College students, professionals and high school students came together to learn, network and tackle community problems at the third annual SPARK conference in March. The yearly event is coordinated by students within the Arizona State University School of Community Resources and Development with assistance from the Arizona Parks and Recreation Association and the Arizona State Therapeutic Recreation Association.
This year’s event theme, “It Takes a Village,” offered attendees a chance to learn how different professions have successfully worked together to build stronger communities and to apply their knowledge through case studies.
Eric Legg, assistant professor in the school, a unit of Watts College of Public Service and Community Solutions, said the event provides an opportunity for students to interact with professionals and see how what they learn in school can be applied outside the classroom walls. “One of our major goals is to give students a chance to network and be mentored by professionals,” he said.
The one-day event began with a networking breakfast, followed by a choice of team-building activities or a professional panel. Attendees then came together for the opening session, where the keynote speaker, John Sefton, community services director for the city of Peoria, talked about the importance of passion in pursuing one’s career.
Ryanne Mueller, the Parks and Recreation Student Association president, noted that, “John’s engagement with the audience set the tone for the whole day. He lit up the room and visibly sparked passion within the students and professionals.” Following his address, event organizers honored Sefton with the SPARK award for his ongoing inspiration and support of students.
Following the keynote, attendees participated in their choice of various 20-minute educational sessions. Each session highlighted how individuals from different professional backgrounds such as tourism, nonprofit management and communications work together to build stronger communities.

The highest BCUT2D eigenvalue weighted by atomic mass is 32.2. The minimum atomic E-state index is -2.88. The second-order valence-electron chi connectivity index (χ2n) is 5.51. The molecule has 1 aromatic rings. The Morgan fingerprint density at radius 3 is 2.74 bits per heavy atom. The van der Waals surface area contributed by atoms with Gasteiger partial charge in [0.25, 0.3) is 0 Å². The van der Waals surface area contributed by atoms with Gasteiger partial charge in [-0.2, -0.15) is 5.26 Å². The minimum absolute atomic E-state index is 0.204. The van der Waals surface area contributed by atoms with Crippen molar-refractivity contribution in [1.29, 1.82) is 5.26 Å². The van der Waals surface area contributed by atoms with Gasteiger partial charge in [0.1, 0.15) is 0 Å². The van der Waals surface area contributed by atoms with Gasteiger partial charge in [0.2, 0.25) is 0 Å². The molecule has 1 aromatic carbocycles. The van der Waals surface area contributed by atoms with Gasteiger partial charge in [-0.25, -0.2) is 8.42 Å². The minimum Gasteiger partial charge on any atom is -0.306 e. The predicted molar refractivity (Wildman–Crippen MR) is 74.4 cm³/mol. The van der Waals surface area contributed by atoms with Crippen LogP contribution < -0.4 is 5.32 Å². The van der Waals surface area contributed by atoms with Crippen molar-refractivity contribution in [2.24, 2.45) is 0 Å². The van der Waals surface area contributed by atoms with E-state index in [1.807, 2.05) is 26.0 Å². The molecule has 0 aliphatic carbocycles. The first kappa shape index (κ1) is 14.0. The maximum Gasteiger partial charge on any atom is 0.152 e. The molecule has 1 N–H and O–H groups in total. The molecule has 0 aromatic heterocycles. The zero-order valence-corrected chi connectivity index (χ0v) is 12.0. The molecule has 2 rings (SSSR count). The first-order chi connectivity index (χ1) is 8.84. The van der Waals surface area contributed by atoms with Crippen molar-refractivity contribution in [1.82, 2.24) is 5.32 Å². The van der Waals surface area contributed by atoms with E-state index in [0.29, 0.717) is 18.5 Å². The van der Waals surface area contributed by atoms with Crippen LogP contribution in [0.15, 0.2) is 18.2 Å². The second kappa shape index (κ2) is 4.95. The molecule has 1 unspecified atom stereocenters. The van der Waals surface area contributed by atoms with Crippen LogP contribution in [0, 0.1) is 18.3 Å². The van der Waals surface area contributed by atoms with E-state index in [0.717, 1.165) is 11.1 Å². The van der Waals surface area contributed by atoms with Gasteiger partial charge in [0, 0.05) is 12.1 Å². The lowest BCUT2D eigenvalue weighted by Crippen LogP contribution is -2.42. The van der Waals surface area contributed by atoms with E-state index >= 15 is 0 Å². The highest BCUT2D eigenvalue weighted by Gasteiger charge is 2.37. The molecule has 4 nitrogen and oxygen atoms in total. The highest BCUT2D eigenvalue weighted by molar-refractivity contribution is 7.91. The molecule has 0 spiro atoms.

After a networking lunch, attendees broke out for the culminating activity: case studies based on actual situations faced by cities and towns across Arizona. Students were provided with two options for the case studies and in each they applied their learning alongside professionals in the field. In one session, students competed against each other to see who could come up with the best solution. Staff from the city of Phoenix helped facilitate and judge this competition based on a rubric that included how well the solution incorporated different professional approaches. Students who wanted a more collaborative environment could choose a second session where multiple groups worked together on the same problem to develop the ideal solution.
“The case studies were definitely the best part of the day," said Wilber Valencia, a community sport management major. "It was fun to work together to come up with solutions to these problems.”
Over 100 students and professionals attended this year’s event, including students from a local high school.
“The inclusion of high school students this year was great for all of us," said Krista VanderMolen, deputy director of the Arizona Parks and Recreation Association. "They were excited to be paired with a college counterpart and were fully engaged throughout the day.”
As any conference planner can attest, it is no easy task, but Legg summed up the payoffs of events like the SPARK conference: “The planning process can be exhausting, but at the end of the day, seeing high school students, college students and professionals networking and learning from each other makes it all worth it.”
Summary provided by Eric Legg